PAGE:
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Home » News and Events » Q&A’s on Concussion and Traumatic Brain Injury (TBI) with Dr. Steve Jacobs

Q&A’s on Concussion and Traumatic Brain Injury (TBI) with Dr. Steve Jacobs

We had the opportunity to ask Dr. Steve Jacobs about one of his specialties- Traumatic Brain Injury (also know as TBI) and Concussions.

Not many people know how important a role you local eye doctor can have in helping you recover from a head injury. This is the first of a 2 part series.

 

Q. – What’s the difference between a concussion and a traumatic brain injury (TBI)?

A. – A concussion is a type of TBI, particularly a type of mild TBI (mTBI), as opposed to a more dramatic injury, such as involving a skull fracture or extended loss of consciousness. Concussions are frequently, but not necessarily caused by direct impact to the head. From the Latin “concuss”, to shake violently, they result from the brain “bouncing” against the inside of the skull. This can damage the area directly involved, as well as the area on the opposite side as the brain rebounds from the initial impact (called coup-contrecoup injury). Additionally, parts of the brain may twist, causing shearing damage to nerve connections. Although considered “mild”, there is often nothing mild about them.

Q. – How does a concussion affect the eyes if the eyes aren’t actually hit?

A. – The visual system is very complex. Beyond the millions of nerves in the eyes themselves, many millions more are involved in getting information from the eyes to the brain, in keeping the eyes working together, and in allowing visual information to be coordinated with that from other senses. When pathways are disrupted, what had seemed very simple, like reading this paragraph, can become an unpleasant and difficult task.

Q.- What are some of the visual symptoms of a concussion?

A. – large majority of people who suffer a concussion will experience at least some visual symptoms. This makes sense since more of the brain is devoted to processing visual information than all the other senses combined. Common symptoms include blurred vision, especially when shifting from one object to another, feelings of strain with reading or computer work, and increased light sensitivity. Other symptoms (to name only a few) include double vision, the sensation of print jumping around when reading, and feeling overwhelmed in visually busy environments.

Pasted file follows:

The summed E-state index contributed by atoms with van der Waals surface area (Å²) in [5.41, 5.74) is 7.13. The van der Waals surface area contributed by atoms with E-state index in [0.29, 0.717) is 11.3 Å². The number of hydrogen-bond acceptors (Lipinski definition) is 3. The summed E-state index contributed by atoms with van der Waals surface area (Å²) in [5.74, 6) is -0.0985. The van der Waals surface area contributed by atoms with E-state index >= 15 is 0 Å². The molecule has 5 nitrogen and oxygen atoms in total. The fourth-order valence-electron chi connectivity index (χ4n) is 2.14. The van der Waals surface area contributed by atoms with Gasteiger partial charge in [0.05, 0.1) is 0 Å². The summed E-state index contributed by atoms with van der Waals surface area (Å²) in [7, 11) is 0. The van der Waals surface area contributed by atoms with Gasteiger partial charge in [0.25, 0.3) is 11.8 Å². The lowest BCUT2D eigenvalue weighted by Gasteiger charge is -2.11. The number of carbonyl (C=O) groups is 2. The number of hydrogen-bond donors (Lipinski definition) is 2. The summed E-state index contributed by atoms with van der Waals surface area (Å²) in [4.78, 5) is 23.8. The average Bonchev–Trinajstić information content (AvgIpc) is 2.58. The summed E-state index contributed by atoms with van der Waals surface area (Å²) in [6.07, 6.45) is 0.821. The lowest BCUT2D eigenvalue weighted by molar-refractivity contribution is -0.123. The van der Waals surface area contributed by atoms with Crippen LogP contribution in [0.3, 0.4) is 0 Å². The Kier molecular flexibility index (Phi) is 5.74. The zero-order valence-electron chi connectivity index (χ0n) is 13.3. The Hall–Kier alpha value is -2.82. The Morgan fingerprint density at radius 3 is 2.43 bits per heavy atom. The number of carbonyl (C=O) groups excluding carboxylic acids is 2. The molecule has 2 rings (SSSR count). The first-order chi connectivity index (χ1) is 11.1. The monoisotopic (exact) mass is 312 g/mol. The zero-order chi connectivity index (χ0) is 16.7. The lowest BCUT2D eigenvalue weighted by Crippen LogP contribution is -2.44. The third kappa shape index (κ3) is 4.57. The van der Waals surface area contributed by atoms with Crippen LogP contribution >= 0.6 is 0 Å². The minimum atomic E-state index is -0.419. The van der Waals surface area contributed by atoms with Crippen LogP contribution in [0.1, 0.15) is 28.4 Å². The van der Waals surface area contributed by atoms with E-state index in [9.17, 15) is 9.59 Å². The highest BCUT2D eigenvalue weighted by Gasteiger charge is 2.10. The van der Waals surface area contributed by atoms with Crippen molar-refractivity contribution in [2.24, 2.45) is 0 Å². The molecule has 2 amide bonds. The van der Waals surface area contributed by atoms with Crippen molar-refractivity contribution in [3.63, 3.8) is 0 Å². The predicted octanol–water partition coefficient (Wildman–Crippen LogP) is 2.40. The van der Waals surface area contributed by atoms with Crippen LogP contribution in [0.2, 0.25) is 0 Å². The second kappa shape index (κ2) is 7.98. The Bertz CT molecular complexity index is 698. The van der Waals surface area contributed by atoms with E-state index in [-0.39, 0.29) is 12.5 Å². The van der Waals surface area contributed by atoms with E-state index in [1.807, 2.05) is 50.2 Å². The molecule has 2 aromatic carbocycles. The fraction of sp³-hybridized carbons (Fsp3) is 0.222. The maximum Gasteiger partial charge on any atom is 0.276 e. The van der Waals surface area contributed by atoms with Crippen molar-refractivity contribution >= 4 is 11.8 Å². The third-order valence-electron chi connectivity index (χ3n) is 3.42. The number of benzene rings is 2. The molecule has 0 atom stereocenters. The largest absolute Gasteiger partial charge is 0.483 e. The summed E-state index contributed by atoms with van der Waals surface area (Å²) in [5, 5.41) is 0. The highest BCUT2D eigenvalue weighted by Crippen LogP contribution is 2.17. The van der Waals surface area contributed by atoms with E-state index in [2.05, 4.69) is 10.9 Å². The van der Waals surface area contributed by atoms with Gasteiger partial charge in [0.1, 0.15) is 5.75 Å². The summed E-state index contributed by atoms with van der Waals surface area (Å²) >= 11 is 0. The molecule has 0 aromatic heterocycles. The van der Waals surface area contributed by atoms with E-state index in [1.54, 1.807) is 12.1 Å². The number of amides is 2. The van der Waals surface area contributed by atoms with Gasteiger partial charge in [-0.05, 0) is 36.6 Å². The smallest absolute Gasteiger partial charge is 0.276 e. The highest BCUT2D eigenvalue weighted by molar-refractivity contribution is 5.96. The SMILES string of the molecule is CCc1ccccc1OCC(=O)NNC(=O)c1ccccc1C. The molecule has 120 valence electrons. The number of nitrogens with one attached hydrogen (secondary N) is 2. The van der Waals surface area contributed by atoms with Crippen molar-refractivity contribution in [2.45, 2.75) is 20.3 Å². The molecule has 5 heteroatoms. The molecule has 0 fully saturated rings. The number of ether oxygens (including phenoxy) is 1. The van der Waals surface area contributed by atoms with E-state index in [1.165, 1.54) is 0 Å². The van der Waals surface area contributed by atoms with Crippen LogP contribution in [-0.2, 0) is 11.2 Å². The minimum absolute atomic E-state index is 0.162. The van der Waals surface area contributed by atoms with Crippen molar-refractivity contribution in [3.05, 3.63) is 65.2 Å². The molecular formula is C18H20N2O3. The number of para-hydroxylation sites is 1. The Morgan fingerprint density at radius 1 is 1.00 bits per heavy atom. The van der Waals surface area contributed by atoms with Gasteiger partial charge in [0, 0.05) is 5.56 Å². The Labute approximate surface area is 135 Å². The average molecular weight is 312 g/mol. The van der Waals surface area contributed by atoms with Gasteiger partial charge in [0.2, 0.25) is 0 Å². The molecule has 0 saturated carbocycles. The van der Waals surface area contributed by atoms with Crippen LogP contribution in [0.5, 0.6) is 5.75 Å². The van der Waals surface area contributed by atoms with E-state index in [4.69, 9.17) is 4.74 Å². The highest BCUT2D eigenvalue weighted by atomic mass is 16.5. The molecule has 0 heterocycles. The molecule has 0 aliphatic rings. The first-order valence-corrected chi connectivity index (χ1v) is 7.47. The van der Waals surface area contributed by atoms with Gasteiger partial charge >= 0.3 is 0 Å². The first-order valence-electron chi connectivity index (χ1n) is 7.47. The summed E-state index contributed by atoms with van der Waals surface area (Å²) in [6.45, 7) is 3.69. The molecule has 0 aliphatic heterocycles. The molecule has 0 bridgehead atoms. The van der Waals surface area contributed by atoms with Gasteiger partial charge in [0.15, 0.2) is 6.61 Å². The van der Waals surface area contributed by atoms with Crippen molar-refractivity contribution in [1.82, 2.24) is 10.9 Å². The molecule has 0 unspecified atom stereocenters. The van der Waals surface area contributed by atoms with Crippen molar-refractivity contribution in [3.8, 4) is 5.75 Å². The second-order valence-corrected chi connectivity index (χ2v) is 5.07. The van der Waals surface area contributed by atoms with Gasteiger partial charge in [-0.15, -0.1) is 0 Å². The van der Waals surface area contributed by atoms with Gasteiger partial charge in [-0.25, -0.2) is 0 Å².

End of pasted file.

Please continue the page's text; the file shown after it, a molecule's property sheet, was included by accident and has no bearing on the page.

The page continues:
Q. – What can be done to help visual system recovery after a concussion?

A. – If visual issues are present, a comprehensive visual system examination is necessary to determine if the causes are structural, functional or both. Structural damage, such as a corneal abrasion, retinal tear, orbital fracture, etc… should be addressed ASAP. Once the eyes are physically healthy, various lenses, prisms and visual therapy can improve comfort and efficiency and allow the individual to better benefit from all other types of therapy. Concussions disrupt coordination within and between senses, so even mild prescriptions can often make a big difference. Also, as the eyes, brain and body are intertwined, what helps one helps the others. This is especially true regarding nutrition, hydration and well controlled exercise.

Q. – How can I tell if I (or my child) has had a concussion?

A. – Sometimes it’s obvious, for instance if there is a brief loss of consciousness and headache, confusion, etc… Hopefully, in such a situation, the incident will be noticed and referral for medical care will be available quickly (such as during a sporting event or at an accident scene). In less clear-cut episodes, the best way to tell is through timely assessment by a professional specifically knowledgeable regarding TBIs. This will evaluate subjective symptoms, mental alertness/memory, basic neurological status, and balance. There is no single, definitive test, but taken together these measures produce a high likelihood that a concussion has, or has not, occurred.

Part 2 of the Q&A will be posted in a few weeks. If you have any questions about TBI and how Dr. Jacobs- your local eye doctor in Blacksburg- can help you please click here to see more information on Traumatic Brain Injuries.